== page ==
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The matter of this speech : for't cannot be
Agr. Give me leave, Cæfar,
Agr. Thou hast a filter by the mother's lide,
Cæf. Say not fo, Agrippa ;
Ant. I am not married, Cæsar; let me hear
Agr. To hold you in perpetual amity, To make you brothers, and to knit your heartsWith ac unflipping knor, take Antony O&avia to his wife : whose beauty claims No worse a husband than the best of men ; Whose virtue and whose general graces speak That which none else can utter. By this marriage All little jealousies, which now seem great, And all great fears, which now import their dangers. Would then be nothing. Truths would be but tales, Where now half-tales be truths : her love to both, Would each to other, and all loves to both Draw after her. Pardon what I have spoke,, For 'tis a studied, not a present thought, By duty ruminated.
Ant. Will Cæfar speak ?
Cef. Not till he hears how Antony is touch'd With what is spoke already.
Ant. What power is in Agrippa (If I would say, “ Agrippa, be it fo,'') To make this good ?
Cæf. The power of Cæsar, and
'Ant. May I never
The heart of brothers govern in our loves,
Cæs. There is my hand.
Lep. Happily, amen.
ont, I did not think to draw my sword ʼgain It PomFor he hath laid strange courtefies and great [pey, of late upon me.
I must thank him only,
Lep. Time calls upon's.
Ant. Where lies he ?
Ant. So is the fame.
Caf. With molt gladness;
Ant. Let us, Lepidus, not lack your company.
Manent Ænobarbus, 'Agrippa, Mecænas.. Mec. Welcome from Egypt, Sir.
Æno. Half the heart of Cæsar, worthy Mecænas! my honourable friend Agrippa !
Agr. Good Ænobarbus !
Miec. We have caule to be glad that matters are lo well digefted : you lay'd well by't in Egypt.
Æno. Ay, Sir, we did sleep day out of countenance and made the night light with drinking.
Mec. Eight wild boars roasted whole at a breakfast, and but twelve persons there. - Is this true !
Æno. This was but as a fly by an eagle : we had much more monstrous matter of feast, which worthily deferved noting.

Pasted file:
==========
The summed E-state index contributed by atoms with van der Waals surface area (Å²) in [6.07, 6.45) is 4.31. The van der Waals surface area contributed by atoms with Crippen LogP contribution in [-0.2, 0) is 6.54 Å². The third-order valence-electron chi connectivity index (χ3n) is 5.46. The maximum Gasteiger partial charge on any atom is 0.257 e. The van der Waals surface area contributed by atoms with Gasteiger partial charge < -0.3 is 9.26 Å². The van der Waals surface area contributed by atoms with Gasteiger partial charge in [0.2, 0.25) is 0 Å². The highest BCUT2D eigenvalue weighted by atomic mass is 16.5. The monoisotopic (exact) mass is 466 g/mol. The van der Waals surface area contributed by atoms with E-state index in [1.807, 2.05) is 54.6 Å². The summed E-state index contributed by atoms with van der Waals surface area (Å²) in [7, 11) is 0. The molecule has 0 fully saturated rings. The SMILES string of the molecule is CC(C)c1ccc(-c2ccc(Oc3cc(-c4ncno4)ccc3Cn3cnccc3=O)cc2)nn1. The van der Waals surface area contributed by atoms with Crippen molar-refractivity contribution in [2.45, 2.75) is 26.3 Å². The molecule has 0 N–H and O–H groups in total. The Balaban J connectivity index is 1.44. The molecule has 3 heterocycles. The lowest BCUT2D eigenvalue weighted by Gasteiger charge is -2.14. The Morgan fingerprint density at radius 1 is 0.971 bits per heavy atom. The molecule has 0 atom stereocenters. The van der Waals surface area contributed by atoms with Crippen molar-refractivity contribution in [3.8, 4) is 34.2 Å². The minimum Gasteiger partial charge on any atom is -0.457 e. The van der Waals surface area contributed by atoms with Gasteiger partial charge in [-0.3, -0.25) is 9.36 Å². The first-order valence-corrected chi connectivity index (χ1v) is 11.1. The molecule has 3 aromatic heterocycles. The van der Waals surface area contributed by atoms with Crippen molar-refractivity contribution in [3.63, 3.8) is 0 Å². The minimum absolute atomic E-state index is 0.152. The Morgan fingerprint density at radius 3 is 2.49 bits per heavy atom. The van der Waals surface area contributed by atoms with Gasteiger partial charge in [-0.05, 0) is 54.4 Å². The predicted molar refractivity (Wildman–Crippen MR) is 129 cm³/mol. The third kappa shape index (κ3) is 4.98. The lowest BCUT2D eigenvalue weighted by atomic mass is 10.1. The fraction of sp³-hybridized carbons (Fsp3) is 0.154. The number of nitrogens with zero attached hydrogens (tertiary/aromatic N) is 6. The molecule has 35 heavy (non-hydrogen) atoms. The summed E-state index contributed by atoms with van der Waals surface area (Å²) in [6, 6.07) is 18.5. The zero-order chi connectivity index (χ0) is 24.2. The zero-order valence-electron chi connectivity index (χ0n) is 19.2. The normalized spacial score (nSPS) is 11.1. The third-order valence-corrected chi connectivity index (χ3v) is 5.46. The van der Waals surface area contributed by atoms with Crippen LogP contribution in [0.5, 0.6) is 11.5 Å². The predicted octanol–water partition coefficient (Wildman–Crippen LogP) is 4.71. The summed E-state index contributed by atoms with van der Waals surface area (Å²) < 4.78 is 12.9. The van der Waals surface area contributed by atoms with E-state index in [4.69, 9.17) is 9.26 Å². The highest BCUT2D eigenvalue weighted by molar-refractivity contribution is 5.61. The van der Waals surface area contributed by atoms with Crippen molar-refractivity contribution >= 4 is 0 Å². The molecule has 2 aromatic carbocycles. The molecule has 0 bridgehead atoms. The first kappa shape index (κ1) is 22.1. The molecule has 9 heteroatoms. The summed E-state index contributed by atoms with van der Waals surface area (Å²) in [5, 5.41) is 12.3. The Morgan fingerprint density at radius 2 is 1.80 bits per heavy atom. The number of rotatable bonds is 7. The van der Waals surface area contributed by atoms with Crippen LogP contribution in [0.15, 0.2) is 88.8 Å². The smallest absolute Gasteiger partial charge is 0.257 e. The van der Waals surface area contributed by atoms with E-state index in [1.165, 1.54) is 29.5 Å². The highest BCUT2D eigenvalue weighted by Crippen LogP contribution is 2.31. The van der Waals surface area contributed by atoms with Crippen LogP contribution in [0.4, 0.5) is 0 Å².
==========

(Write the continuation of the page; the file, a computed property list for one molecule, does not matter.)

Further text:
Mec. She's a most triumphant lady, if report be square to her.
Æ10. When she first met Mark Antony, she purs'd up his heart upon the river of Cydnus.
Agr. There she appeared indeed, or my reporter den vis'd well for her.
Æno. I will tell you.
The barge she fat in, like a burnilh'd throne, " Burnt on the water : The poop was beaten gold, " Purple the fails, and so perfumed, that [filver, 66 'The winds were love-lick with 'em; th' oars were “ Which to the tune of flutes kept stroke, and made “ The waters which they beat, to tollow faster, “ As amorous of their strokes, For her own person, " It beggar'd all description ; she did lie “ In her pavilion, cloth of gold, of tissue, “ O'er-picturing that Venus *, where we see " The fancy, out-work Nature. On each side her, " Stdod pretty dimpled boys, like siniling Cupids, 6. With divers-colour'd fans, whose wind did seem " To glow the delicate cheeks which they did cool, " And what they undid, did.”
Agr. Oh, rare for Antony !
Æno. " Her gentlewomen, like the Nereids,
From the barge
Meaning the Venus of Pratogenes mentioned by Pliny, l. 35. c. io.
Had gone to gaze on Cleopatra too,
Agr. Rare Egyptian !
Æno. Upon her landing, Antony sent to her,
Agr. Royal wench!
Æno, I saw her once
Mec. Now Antony must leave her utterly.
Æno. Never, he will not.
Mec. If beauty, wisdom, modefty, can settle
Agr. Let us go.
Ant. Good night, Sir. My Octavia,
Read not my blemishes in the world's report :
Oita, Good night, Sır.
SCENE IV. Enter Soothsayer.
Sooth, 'Would I had never come from thence, por you thither.
Ant. If you can, your reason ?
Sooth. I see it in my motion *; have it not in my tongue ; but yet hie you to Egypt again.
Ant. Say to me, whose fortune shall rise higher, Cæfar's or mine. Sooth. Cæsar's—Therefore, oh Antony, itay not
by his side. Thy dæmon, that's thy spirit which keeps thee, is Noble, courageous, high, unmatchable, Where Cæfar's is not. But near him thy angel Becomes a fear t, as being o'erpower'd ; and therefore Make space enough between you.
Ant. Speak this no more.
Sooth. To none but thee ; no more, but when to If thou dost play with him at any game, [thee. Thou'rt sure to lose : And of that natural luck, He beats thee 'gainst the odds. Thy lustre thickens, When he shines by. I say again, thy spirit Is all afraid to govern thee near him. But, he away, 'tis noble.
Ant. Get thee gone :
* i, e. The divinitory agitation,
# Lucian relates, that at Athens quail fighting was exhibited at Thews : And many other ancient authors mention is as a Sport much in ure.